But tonight, she simply ran everyone else off her heels - the gap was opened in the first 200m and it just remained there. In the final 200m, just as it seemed the rest might bridge the gap, she responded, subtely, and moved away. It was a fabulous run, and at the age of 24, there must surely be more to come. The final word must go to Moroccan Hasna Benhassi, who won the silver medal and said afterward:

“I'd have liked to go for gold but the pace was suicidal..."
Not for Jepkosgei it wasn't...

Men's 400m Hurdles - Kerron Clement delivers for the USA

The Men's 400m Hurdles race was quite open. Ordinarily, it would be the Americans versus the rest, but for this race, the USA seemed vulnerable, as I wrote in a post earlier this week. Defending champ Jackson had clattered a hurdle in a qualifying round, failing to make it through, and Carter and Clement did not look especially sharp in their qualifying rounds. But cometh the final, cometh the man, so to speak, as Clement, second in the US trials behind Carter, produced a great performance to win in quite dominant fashion.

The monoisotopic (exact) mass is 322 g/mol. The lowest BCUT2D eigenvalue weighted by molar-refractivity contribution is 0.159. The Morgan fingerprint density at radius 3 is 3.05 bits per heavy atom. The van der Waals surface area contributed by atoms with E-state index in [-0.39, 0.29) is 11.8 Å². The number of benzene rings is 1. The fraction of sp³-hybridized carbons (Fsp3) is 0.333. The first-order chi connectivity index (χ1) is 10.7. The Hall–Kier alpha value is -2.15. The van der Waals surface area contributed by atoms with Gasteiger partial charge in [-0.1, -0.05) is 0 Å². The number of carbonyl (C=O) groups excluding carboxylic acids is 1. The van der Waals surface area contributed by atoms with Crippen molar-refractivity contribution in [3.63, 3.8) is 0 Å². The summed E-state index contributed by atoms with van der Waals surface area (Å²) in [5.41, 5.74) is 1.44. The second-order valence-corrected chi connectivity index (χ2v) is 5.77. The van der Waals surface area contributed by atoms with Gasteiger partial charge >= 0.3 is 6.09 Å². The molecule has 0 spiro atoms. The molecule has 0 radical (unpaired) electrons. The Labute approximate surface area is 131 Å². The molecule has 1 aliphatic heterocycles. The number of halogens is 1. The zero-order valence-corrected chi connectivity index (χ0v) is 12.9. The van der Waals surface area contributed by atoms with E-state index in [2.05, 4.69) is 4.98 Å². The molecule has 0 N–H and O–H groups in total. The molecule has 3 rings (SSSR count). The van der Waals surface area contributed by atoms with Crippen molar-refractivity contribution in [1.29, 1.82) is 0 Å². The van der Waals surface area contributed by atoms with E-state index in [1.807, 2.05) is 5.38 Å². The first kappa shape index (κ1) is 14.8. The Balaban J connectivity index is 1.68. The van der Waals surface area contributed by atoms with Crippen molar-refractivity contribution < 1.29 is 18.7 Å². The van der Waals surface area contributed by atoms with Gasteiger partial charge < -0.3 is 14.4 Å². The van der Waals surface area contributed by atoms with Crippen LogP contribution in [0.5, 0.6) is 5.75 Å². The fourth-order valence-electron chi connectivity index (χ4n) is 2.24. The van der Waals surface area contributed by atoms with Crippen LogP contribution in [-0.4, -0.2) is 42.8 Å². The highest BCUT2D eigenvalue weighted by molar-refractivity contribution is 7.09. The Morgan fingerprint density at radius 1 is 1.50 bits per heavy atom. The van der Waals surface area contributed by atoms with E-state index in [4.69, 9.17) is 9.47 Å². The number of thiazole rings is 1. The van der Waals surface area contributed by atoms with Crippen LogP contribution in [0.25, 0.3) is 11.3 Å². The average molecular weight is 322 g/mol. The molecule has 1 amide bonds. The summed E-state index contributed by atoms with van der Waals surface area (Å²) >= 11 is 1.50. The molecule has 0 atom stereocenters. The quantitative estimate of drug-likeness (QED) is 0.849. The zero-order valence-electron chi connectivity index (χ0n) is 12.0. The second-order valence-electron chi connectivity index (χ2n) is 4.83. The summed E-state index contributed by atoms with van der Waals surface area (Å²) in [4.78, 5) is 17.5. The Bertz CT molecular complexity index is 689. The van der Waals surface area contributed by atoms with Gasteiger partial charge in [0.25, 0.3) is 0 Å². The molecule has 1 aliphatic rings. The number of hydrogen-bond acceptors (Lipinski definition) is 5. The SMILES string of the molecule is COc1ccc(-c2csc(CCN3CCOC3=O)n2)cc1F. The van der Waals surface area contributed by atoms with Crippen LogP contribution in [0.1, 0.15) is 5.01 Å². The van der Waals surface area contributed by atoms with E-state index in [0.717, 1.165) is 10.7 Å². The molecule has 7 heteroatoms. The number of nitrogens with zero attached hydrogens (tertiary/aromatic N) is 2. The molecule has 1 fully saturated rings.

The winning time, 47.61, is still some way off Clement's best (47.24sec), but that is merely testament to just how talented this athlete is. Clement has long been tipped for greatness, but two years ago, failed in Helsinki, finishing fourth. But in this race, he blew that memory, and everyone else away in an awesome display. Clement has fantastic flat 400m speed (44.48 secs, set this year), and so speed is never an issue. In fact, Clement has set all his PB's from 100 m to 400m THIS YEAR - clearly, his focus has been on speed. Technique has been his problem in the past, with his stride patterns and the last two flights often causing problems. This graceful athlete has often messed the strides up so badly at the end that he looks almost clumsy. But not this year, and he won going away. This is another race that looks good for Beijing 2008, as Felix Sanchez, so dominant a few years ago, seems to be coming back into form, and there is great depth. So like the women's race, we have new talent which may clash with old talent in Beijing for the Olympic title.

That's about it of the days I missed. There were a couple of races I did not get to see, so I won't speculate wildly about how they developed. But from tomorrow, it's back to normal with insights and previews.

Join us then!